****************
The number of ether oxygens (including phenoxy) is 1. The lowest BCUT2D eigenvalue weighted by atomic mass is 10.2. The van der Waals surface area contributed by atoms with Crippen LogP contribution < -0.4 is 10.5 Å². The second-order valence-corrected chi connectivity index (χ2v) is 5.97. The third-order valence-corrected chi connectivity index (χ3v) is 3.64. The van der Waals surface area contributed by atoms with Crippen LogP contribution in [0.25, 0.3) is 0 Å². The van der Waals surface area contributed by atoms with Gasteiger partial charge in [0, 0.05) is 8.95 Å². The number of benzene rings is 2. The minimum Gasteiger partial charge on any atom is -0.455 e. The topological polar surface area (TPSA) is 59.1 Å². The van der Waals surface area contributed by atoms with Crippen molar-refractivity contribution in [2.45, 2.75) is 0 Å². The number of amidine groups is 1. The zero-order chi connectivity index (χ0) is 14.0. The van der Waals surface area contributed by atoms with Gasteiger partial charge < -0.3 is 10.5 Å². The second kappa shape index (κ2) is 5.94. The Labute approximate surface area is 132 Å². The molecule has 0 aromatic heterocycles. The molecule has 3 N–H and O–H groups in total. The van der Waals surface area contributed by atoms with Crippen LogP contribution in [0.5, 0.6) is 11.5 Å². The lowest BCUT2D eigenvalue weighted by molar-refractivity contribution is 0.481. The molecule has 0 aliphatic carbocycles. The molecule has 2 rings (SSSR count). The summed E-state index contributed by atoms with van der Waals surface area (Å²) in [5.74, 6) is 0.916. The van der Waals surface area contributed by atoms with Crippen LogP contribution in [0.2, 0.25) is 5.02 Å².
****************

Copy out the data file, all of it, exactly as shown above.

The number of ether oxygens (including phenoxy) is 1. The lowest BCUT2D eigenvalue weighted by atomic mass is 10.2. The van der Waals surface area contributed by atoms with Crippen LogP contribution < -0.4 is 10.5 Å². The second-order valence-corrected chi connectivity index (χ2v) is 5.97. The third-order valence-corrected chi connectivity index (χ3v) is 3.64. The van der Waals surface area contributed by atoms with Crippen LogP contribution in [0.25, 0.3) is 0 Å². The van der Waals surface area contributed by atoms with Gasteiger partial charge in [0, 0.05) is 8.95 Å². The number of benzene rings is 2. The minimum Gasteiger partial charge on any atom is -0.455 e. The topological polar surface area (TPSA) is 59.1 Å². The van der Waals surface area contributed by atoms with Crippen molar-refractivity contribution in [2.45, 2.75) is 0 Å². The number of amidine groups is 1. The zero-order chi connectivity index (χ0) is 14.0. The van der Waals surface area contributed by atoms with Gasteiger partial charge < -0.3 is 10.5 Å². The second kappa shape index (κ2) is 5.94. The Labute approximate surface area is 132 Å². The molecule has 0 aromatic heterocycles. The molecule has 3 N–H and O–H groups in total. The van der Waals surface area contributed by atoms with Crippen LogP contribution in [0.5, 0.6) is 11.5 Å². The lowest BCUT2D eigenvalue weighted by molar-refractivity contribution is 0.481. The molecule has 0 aliphatic carbocycles. The molecule has 2 rings (SSSR count). The summed E-state index contributed by atoms with van der Waals surface area (Å²) in [5.74, 6) is 0.916. The van der Waals surface area contributed by atoms with Crippen LogP contribution in [0.2, 0.25) is 5.02 Å².